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Phare de la Vieille
Phare de la Vieille - Phare de la Vieille
Phare de la Vieille
Location: Raz de Sein, Finistère, Brittany, France.
Coordinates 48°2′30″N 4°45′24″W / 48.04167°N 4.75667°W / 48.04167; -4.75667
Year first constructed: 1882
Year first lit: 1887
Automated: 1995
Height: 25.9 m
Focal Height: 33.9 m
Original lens: 4/5 horizon lens, 50 cm focal, ∅ 3 m
Intensity: 250 W halogen lamp
Range: 18 nautical miles (33 km)
Characteristic: Fixed light, white-red-green cycle every 12 seconds.

Phare de la Vieille (Vieille lighthouse) is a lighthouse in the département of Finistère on the northwest coast of France. Built between 1882 and 1887 on the rock known as la Gorlebella (Breton for "the farthest rock"), it illuminates and improves the safety of the strait Raz de Sein, across from the companion lighthouse Tourelle de la Plate. It is found in the commune of Plogoff and belongs to the state of France.

The so-called "hell" of this lighthouse is due to its remote position in rough seas. Furthermore, it has a rich past: between the first feasibility studies and its first lighting, nearly ten years were necessary. In 1995 it became the second to last French lighthouse to be automated, a process delayed due to the lighthouse keepers on the site refusing in protest to carry out the task.


Construction and initial operation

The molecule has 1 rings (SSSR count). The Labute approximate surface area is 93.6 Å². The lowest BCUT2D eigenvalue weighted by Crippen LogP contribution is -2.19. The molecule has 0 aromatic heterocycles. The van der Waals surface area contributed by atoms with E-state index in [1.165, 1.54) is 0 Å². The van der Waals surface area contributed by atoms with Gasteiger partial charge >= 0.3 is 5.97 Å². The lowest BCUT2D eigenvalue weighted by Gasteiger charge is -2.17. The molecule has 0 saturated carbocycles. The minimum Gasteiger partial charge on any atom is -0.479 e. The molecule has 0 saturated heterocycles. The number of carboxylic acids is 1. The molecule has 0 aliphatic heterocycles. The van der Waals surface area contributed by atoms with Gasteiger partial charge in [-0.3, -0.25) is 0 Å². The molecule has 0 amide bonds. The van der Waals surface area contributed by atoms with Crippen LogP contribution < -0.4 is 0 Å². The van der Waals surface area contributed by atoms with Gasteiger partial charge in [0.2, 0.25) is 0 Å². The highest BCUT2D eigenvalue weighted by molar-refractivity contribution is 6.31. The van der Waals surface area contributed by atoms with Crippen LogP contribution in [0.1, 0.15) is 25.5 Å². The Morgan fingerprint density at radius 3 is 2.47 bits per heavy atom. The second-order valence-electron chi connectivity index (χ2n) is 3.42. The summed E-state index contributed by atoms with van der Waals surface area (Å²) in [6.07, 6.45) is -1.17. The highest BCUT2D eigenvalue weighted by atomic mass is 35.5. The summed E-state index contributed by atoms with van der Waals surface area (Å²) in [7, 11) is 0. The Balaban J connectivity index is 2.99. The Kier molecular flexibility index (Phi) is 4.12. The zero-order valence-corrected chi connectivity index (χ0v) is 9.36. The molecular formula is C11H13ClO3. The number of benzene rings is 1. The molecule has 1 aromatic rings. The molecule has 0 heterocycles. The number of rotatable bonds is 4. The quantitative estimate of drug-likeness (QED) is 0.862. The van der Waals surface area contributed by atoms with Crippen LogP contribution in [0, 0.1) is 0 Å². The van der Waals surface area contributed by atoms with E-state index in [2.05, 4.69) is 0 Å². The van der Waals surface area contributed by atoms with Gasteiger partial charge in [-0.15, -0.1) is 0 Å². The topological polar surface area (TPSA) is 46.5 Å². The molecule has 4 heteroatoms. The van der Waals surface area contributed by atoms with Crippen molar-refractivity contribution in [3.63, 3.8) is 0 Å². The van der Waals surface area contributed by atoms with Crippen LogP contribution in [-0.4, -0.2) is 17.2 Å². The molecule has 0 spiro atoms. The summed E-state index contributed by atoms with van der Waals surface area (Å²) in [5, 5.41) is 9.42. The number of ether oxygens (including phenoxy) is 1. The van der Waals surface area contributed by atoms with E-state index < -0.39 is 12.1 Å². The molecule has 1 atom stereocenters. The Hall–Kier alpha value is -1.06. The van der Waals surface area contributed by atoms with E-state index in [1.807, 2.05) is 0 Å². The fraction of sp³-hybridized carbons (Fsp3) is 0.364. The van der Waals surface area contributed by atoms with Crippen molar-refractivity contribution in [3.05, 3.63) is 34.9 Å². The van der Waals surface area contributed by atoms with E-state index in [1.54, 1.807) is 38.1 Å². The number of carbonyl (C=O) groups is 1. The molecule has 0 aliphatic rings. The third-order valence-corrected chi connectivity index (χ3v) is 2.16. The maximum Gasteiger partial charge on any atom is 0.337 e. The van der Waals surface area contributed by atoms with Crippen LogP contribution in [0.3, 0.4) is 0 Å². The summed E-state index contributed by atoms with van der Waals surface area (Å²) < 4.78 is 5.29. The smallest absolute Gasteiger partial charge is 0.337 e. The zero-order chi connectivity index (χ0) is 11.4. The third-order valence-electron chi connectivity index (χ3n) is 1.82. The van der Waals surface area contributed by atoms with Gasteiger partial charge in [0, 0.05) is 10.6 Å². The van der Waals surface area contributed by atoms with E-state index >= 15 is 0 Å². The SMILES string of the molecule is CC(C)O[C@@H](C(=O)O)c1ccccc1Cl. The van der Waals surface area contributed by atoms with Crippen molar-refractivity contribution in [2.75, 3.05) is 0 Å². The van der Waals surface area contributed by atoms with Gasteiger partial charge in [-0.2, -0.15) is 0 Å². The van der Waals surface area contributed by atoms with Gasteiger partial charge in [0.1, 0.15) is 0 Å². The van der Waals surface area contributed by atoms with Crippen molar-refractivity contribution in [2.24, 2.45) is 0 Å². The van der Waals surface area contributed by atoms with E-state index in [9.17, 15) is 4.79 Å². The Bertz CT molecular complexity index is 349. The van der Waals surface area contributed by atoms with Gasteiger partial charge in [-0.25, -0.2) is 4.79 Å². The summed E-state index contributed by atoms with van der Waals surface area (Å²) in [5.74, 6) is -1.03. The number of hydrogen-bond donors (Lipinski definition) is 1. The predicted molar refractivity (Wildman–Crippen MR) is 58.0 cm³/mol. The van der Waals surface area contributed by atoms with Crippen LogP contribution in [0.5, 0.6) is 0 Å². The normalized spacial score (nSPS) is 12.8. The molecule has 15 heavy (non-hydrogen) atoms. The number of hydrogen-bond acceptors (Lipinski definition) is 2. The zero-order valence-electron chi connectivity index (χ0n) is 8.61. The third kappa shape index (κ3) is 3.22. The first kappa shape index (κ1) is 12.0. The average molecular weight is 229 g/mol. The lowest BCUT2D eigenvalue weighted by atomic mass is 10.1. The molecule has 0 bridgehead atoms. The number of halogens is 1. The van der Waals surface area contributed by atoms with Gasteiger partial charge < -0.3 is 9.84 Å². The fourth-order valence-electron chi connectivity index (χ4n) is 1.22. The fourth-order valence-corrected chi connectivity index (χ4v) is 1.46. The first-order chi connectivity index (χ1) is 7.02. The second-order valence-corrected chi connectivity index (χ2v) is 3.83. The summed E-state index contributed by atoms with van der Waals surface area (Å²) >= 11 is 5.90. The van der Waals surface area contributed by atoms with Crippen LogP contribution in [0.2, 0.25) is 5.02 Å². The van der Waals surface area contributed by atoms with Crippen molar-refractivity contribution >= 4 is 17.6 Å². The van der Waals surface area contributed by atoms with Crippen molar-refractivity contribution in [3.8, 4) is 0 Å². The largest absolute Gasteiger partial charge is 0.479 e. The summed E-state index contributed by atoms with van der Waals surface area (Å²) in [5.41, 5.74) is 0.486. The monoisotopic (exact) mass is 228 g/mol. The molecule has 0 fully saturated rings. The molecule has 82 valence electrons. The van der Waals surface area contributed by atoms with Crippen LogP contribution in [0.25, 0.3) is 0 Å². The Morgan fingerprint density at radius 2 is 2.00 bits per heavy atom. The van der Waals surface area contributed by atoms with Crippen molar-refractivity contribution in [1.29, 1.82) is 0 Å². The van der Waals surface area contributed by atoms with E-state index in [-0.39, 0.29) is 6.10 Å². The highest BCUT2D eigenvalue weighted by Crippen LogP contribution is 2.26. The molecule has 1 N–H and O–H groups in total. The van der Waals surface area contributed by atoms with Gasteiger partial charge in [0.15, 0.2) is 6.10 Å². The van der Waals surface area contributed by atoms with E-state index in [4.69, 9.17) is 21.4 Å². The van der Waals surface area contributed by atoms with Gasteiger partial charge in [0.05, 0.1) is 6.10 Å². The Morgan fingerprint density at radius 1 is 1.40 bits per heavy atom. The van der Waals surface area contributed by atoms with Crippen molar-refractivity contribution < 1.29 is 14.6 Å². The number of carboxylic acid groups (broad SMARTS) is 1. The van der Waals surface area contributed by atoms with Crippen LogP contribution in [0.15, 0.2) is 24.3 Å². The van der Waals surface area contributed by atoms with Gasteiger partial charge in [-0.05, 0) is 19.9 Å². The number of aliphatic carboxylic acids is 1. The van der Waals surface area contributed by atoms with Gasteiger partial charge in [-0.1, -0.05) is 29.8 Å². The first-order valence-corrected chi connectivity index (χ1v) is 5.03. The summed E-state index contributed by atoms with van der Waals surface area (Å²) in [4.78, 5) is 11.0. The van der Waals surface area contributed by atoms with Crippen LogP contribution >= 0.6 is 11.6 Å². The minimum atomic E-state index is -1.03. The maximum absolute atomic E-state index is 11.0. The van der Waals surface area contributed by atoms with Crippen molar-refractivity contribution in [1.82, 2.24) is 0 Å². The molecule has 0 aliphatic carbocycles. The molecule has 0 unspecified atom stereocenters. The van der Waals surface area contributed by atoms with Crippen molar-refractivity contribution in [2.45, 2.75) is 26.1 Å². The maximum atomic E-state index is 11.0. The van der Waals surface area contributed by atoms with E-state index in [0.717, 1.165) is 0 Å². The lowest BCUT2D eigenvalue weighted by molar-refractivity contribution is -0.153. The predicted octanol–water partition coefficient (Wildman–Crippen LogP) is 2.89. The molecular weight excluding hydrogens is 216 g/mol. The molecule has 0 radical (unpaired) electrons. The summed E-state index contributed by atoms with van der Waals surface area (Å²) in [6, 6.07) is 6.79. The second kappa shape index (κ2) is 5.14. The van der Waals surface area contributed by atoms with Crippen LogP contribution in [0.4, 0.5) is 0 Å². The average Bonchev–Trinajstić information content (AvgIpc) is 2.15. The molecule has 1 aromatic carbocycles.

On 30 November 1861, the French Commission des phares (lighthouse commission) recommended in favour of construction a "3rd order" lighthouse on the rock, and engineers were invited to carry out a pilot study in 1862. This pilot study was postponed, however, due to financial difficulties as well as the construction of other projects such as the Ar Men.


Ten years later, the project was resumed, but the director of the Service of Lighthouses was forced to admit on 1 June 1872 that "the construction of a lighthouse on the Vieille will be postponed until some later date, and the difficulties encountered in embarking on the rock could even see it abandoned altogether". The Commission des phares met on 14 January 1873, agreeing that "the exceptional difficulties that this public work presents compels us to postpone the project, particularly due to the presence of similar works being undertaken on the rock of Ar Men.

In the meantime, the lighthouse Phare de Tévennec and that of Raz, lit in 1874, partially compensate for the delay.

The strait Raz de Sein and Phare de la Vieille, seen from the Pointe du Raz

The construction of the lighthouse was begun after a series of feasibility studies.

In 1879, the first of five landings at the rock was carried out, during which the rock, the pattern of marine currents and the ease of docking at the site were examined. Fishermen from the Ile de Sein manage with difficulty to establish the first mooring points. Six cubic metres of stonework were built for the base, with the help of stone masons who had already worked on the lighthouse of Ar Men. This work enables the rock to be boarded from the northeast.